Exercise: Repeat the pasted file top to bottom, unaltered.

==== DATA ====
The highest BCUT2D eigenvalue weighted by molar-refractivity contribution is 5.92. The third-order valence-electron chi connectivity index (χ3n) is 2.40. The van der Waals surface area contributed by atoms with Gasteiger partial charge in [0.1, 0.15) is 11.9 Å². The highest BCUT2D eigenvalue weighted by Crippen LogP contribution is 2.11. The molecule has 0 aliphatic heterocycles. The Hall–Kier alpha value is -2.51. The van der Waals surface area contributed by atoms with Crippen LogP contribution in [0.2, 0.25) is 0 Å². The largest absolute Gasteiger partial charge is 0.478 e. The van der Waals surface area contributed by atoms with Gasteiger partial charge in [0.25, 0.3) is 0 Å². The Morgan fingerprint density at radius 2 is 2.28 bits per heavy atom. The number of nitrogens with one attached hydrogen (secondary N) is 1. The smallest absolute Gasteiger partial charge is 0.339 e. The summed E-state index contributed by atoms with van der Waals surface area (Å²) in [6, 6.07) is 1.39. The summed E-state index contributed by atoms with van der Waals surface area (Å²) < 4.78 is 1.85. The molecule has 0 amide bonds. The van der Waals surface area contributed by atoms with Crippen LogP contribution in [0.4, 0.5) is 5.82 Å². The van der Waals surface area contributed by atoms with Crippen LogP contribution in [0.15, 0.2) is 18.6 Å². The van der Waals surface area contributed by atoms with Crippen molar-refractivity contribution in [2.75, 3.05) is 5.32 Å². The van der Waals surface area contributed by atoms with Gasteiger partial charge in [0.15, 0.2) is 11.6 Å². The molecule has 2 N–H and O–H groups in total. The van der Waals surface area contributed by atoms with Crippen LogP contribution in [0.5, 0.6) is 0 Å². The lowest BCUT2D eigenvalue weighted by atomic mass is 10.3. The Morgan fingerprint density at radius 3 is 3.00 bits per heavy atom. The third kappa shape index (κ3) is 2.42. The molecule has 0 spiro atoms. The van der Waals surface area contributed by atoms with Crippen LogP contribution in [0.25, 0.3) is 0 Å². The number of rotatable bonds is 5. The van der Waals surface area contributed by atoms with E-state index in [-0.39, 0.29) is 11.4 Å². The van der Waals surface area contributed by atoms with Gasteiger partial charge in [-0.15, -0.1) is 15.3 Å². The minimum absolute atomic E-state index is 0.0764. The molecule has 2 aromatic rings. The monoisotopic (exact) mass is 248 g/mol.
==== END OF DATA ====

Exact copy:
The highest BCUT2D eigenvalue weighted by molar-refractivity contribution is 5.92. The third-order valence-electron chi connectivity index (χ3n) is 2.40. The van der Waals surface area contributed by atoms with Gasteiger partial charge in [0.1, 0.15) is 11.9 Å². The highest BCUT2D eigenvalue weighted by Crippen LogP contribution is 2.11. The molecule has 0 aliphatic heterocycles. The Hall–Kier alpha value is -2.51. The van der Waals surface area contributed by atoms with Crippen LogP contribution in [0.2, 0.25) is 0 Å². The largest absolute Gasteiger partial charge is 0.478 e. The van der Waals surface area contributed by atoms with Gasteiger partial charge in [0.25, 0.3) is 0 Å². The Morgan fingerprint density at radius 2 is 2.28 bits per heavy atom. The number of nitrogens with one attached hydrogen (secondary N) is 1. The smallest absolute Gasteiger partial charge is 0.339 e. The summed E-state index contributed by atoms with van der Waals surface area (Å²) in [6, 6.07) is 1.39. The summed E-state index contributed by atoms with van der Waals surface area (Å²) < 4.78 is 1.85. The molecule has 0 amide bonds. The van der Waals surface area contributed by atoms with Crippen LogP contribution in [0.4, 0.5) is 5.82 Å². The van der Waals surface area contributed by atoms with Crippen LogP contribution in [0.15, 0.2) is 18.6 Å². The van der Waals surface area contributed by atoms with Crippen molar-refractivity contribution in [2.75, 3.05) is 5.32 Å². The van der Waals surface area contributed by atoms with Gasteiger partial charge in [0.15, 0.2) is 11.6 Å². The molecule has 2 N–H and O–H groups in total. The van der Waals surface area contributed by atoms with Crippen LogP contribution in [0.5, 0.6) is 0 Å². The lowest BCUT2D eigenvalue weighted by atomic mass is 10.3. The Morgan fingerprint density at radius 3 is 3.00 bits per heavy atom. The third kappa shape index (κ3) is 2.42. The molecule has 0 spiro atoms. The van der Waals surface area contributed by atoms with Crippen LogP contribution in [0.25, 0.3) is 0 Å². The number of rotatable bonds is 5. The van der Waals surface area contributed by atoms with E-state index in [-0.39, 0.29) is 11.4 Å². The van der Waals surface area contributed by atoms with Gasteiger partial charge in [-0.15, -0.1) is 15.3 Å². The minimum absolute atomic E-state index is 0.0764. The molecule has 2 aromatic rings. The monoisotopic (exact) mass is 248 g/mol.